Join us for First Fridays as we celebrate the art of Uzo Njoku, whose work will be on display up on the mezzanine for the month of September. This event is free and open to the public.
Uzo Njoku is a visual artist working with oil paint, acrylic, and elements of collage. She was born in Lagos, Nigeria, and moved to the United States at the age of 7. As a student at the University of Virginia, she is working towards her BA in studio art and preparing for graduate school.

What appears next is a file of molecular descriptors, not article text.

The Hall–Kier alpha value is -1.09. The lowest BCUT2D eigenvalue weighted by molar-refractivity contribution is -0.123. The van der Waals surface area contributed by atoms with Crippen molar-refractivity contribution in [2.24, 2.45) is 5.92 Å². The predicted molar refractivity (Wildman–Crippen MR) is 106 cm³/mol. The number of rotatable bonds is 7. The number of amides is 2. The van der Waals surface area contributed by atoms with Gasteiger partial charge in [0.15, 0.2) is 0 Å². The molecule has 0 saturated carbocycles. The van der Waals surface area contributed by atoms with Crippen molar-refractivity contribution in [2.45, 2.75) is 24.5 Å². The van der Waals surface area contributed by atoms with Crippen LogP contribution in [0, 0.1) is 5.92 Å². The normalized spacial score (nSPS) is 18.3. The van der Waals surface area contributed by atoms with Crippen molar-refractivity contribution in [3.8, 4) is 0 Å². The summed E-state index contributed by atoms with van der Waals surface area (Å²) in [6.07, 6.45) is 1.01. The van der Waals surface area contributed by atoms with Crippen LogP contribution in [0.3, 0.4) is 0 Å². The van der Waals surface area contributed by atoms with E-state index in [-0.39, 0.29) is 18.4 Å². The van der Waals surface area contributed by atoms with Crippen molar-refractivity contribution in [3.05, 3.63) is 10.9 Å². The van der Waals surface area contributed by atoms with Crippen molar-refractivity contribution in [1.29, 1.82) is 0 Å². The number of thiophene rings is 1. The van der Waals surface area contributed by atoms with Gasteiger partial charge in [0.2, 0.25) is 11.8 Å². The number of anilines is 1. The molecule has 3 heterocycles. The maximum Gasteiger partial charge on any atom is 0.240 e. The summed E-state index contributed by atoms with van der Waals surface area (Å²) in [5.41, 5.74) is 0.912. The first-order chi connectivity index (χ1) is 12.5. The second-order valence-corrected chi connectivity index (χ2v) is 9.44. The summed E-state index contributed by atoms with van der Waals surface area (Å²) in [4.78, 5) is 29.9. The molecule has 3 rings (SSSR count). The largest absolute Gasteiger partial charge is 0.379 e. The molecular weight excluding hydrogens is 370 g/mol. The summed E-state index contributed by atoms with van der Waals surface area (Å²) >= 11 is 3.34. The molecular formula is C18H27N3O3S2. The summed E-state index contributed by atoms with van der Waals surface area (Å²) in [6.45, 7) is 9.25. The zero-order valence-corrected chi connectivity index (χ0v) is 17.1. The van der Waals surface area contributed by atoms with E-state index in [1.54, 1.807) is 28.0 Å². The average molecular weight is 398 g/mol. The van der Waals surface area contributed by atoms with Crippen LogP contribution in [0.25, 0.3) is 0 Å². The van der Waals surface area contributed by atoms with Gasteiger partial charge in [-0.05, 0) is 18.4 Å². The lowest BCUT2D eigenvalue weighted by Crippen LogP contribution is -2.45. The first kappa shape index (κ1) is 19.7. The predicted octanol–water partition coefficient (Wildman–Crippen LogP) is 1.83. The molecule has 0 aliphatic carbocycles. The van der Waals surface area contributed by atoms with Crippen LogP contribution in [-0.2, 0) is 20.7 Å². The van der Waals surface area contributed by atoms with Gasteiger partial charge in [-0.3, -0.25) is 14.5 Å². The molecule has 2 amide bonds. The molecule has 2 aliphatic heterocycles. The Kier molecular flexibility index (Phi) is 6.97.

Uzo’s work is primarily vivid, large-scale paintings that picture Black women with a combination of elements or shapes repeated in a recurring and regular arrangement in the background. The use of Ankara patterns (very detailed and vivid fabrics common in West Africa) is a vital component of her art. According to All Things Ankara, “Ankara print fabrics are made through an Indonesian wax-resistant dyeing technique called batik. This technique employs methods to ‘resist’ the dye from reaching the entire the cloth, thereby creating a pattern.” To the artist, the use of Ankara fabrics symbolizes tradition and high-quality fashion in West Africa. She incorporates the fabric by physically weaving the patterns, utilizing a painting method that is more universally practiced. For more details, visit uzoart.com.